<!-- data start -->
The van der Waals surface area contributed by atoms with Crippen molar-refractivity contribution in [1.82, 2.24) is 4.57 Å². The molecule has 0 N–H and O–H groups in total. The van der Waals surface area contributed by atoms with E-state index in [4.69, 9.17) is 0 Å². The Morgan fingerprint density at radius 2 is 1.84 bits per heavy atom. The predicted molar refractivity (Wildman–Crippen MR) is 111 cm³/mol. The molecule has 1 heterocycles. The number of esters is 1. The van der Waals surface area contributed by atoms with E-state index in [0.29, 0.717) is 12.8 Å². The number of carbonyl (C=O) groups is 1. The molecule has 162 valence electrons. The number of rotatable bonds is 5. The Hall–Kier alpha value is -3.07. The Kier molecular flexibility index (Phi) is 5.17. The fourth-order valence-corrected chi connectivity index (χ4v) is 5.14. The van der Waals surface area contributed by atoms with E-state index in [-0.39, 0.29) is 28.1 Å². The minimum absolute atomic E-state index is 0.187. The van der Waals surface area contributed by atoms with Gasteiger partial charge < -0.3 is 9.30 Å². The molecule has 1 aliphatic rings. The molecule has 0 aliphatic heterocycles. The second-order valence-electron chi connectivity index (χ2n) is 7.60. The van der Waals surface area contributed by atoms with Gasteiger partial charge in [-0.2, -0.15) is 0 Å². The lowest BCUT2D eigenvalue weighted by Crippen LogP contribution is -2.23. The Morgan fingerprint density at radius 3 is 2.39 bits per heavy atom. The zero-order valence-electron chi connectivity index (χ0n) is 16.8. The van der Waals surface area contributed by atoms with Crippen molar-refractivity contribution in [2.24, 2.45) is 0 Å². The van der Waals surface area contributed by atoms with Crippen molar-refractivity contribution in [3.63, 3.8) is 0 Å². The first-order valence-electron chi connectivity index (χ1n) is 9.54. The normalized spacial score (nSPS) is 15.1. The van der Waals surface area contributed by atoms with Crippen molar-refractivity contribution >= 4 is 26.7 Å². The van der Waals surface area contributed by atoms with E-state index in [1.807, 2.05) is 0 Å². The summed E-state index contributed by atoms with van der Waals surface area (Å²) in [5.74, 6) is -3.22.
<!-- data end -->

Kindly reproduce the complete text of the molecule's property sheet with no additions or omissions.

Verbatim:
The van der Waals surface area contributed by atoms with Crippen molar-refractivity contribution in [1.82, 2.24) is 4.57 Å². The molecule has 0 N–H and O–H groups in total. The van der Waals surface area contributed by atoms with E-state index in [4.69, 9.17) is 0 Å². The Morgan fingerprint density at radius 2 is 1.84 bits per heavy atom. The predicted molar refractivity (Wildman–Crippen MR) is 111 cm³/mol. The molecule has 1 heterocycles. The number of esters is 1. The van der Waals surface area contributed by atoms with E-state index in [0.29, 0.717) is 12.8 Å². The number of carbonyl (C=O) groups is 1. The molecule has 162 valence electrons. The number of rotatable bonds is 5. The Hall–Kier alpha value is -3.07. The Kier molecular flexibility index (Phi) is 5.17. The fourth-order valence-corrected chi connectivity index (χ4v) is 5.14. The van der Waals surface area contributed by atoms with E-state index in [-0.39, 0.29) is 28.1 Å². The minimum absolute atomic E-state index is 0.187. The van der Waals surface area contributed by atoms with Gasteiger partial charge < -0.3 is 9.30 Å². The molecule has 1 aliphatic rings. The molecule has 0 aliphatic heterocycles. The second-order valence-electron chi connectivity index (χ2n) is 7.60. The van der Waals surface area contributed by atoms with Gasteiger partial charge in [-0.2, -0.15) is 0 Å². The lowest BCUT2D eigenvalue weighted by Crippen LogP contribution is -2.23. The Morgan fingerprint density at radius 3 is 2.39 bits per heavy atom. The zero-order valence-electron chi connectivity index (χ0n) is 16.8. The van der Waals surface area contributed by atoms with Crippen molar-refractivity contribution in [2.24, 2.45) is 0 Å². The van der Waals surface area contributed by atoms with Crippen molar-refractivity contribution in [3.63, 3.8) is 0 Å². The first-order valence-electron chi connectivity index (χ1n) is 9.54. The normalized spacial score (nSPS) is 15.1. The van der Waals surface area contributed by atoms with Crippen molar-refractivity contribution >= 4 is 26.7 Å². The van der Waals surface area contributed by atoms with E-state index in [1.807, 2.05) is 0 Å². The summed E-state index contributed by atoms with van der Waals surface area (Å²) in [5.74, 6) is -3.22.